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November Organic Maintenance


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NOVEMBER

Plant*:
  • Trees, shrubs vines, ground covers and tough perennials.
  • Spring bulbs, including daffodils and grape hyacinths. Pre-cool tulips and Dutch hyacinths for forty-five days at about 40° prior to planting in December.
  • Spring and summer flowering perennials, including daisies, daylilies, iris, lilies, lythrum, thrift, etc.
  • Finish planting cool season spring-flowering annuals including alyssum, California and Iceland poppies, dianthus and English daisies, flowering cabbage and kale, Johnny jump ups, pansies, petunias, pinks, snapdragons, etc.
  • Finish planting cool-season grasses such as rye and fescue, also clover and vetch.
  • Dwarf white clover in bare areas as needed.
  • Finish planting cool season vegetable crops and herbs.

Fertilize:
  • Apply one-half inch of compost to poorly performing turf areas.
  • Bulbs, annuals and perennials with earthworm castings, other quality com- posts and other gentle, organic fertilizers.
  • Indoor plants with earthworm castings, lava sand and other low-odor, organic fertilizers.
  • Foliar feed actively growing plants with aerated compost, fish and seaweed or Garret Juice.
  • Cool season grasses and other growing plants with organic fertilizer at one-half rates.

Prune:
  • Remove all vines from trees, limbs, trunks and root flares.
  • Remove ground covers, grasses and soils from the bases of trees.
  • Begin major tree pruning if needed. Protect the branch collars by never making flush cuts. Remove dead limbs if possible before leaves fall. Do not over-prune.
  • Pick-prune shrubs to remove longest shoots, if needed. Lightly sheer unruly plants.
  • Remove spent blooms on annuals and perennials or leave the seed heads on flowering plants for the birds.
  • Cut off tops of brown perennials. Remove spent annuals but leave roots in the soil.

Water:
  • All planting areas at least once if no rain. Add one tablespoon to one ounce of apple cider vinegar to each gallon of water used on indoor and outdoor potted plants - or at least as often as possible.

Pests:
  • INSECTS: Check the roots of removed annuals and other suspicious plants for nematodes (knots on the roots). Treat infected soil with biostimulants, molasses, compost and/or citrus pulp.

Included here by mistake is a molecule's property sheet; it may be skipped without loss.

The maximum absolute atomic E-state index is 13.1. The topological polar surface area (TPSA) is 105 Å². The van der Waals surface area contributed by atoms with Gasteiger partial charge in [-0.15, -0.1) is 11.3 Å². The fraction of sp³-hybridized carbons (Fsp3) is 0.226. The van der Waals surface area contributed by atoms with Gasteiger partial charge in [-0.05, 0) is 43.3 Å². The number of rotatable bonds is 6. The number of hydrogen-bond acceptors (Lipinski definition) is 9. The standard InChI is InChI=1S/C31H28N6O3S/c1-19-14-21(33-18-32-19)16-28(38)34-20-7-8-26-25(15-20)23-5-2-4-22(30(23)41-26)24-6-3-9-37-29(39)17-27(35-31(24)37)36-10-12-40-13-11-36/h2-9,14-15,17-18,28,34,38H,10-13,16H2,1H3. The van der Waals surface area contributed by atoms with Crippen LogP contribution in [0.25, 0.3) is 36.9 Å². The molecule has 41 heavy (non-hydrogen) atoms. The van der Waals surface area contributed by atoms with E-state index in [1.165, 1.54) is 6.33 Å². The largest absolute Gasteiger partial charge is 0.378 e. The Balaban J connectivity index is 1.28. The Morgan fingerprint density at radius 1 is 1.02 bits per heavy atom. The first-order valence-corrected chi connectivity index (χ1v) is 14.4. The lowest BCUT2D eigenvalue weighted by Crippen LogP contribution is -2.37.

• Check houseplants for spider mites, scale and aphids. Apply whole ground cornmeal or dry granulated garlic to the soil. Spray as needed with biostimulants and mild soap products such as BioWash and seaweed products. Use plant oils and lightweight horticultural oils as a last resort.
  • Watch lawn for signs of grubworm damage. Grass will be loose and not connected to the soil. Treat with dry molasses or beneficial nematodes. These insects are rarely a problem for organic gardeners with healthy soil.
  • DISEASES: If brown patch disease is still showing in turf, treat with horticultural or whole ground cornmeal and drench with garlic tea if the problem persists. Applying dry granulated garlic has also proven to be effective. Spraying BioWash is also effective.
  • WEEDS: Hand remove.

Odd Jobs:
  • Pick tomatoes the day before the first freeze. Let them ripen indoors.
  • Put spent annuals and other vegetative matter into the compost piles. Mulch fallen leaves into the turf. Put excesses in beds or in the compost pile.
  • Add native tree trimmings mulch to cover all bare soil. Do not till or plow once healthy soil has been developed in the vegetable garden.
  • Mulch all bare ornamental beds for winter protection.
  • Turn compost piles as time allows.
  • Feed and water the birds!

* Planting recommendations based on North Texas climate. Check with your local garden centers and extension services for specific varieties and timing in your area.

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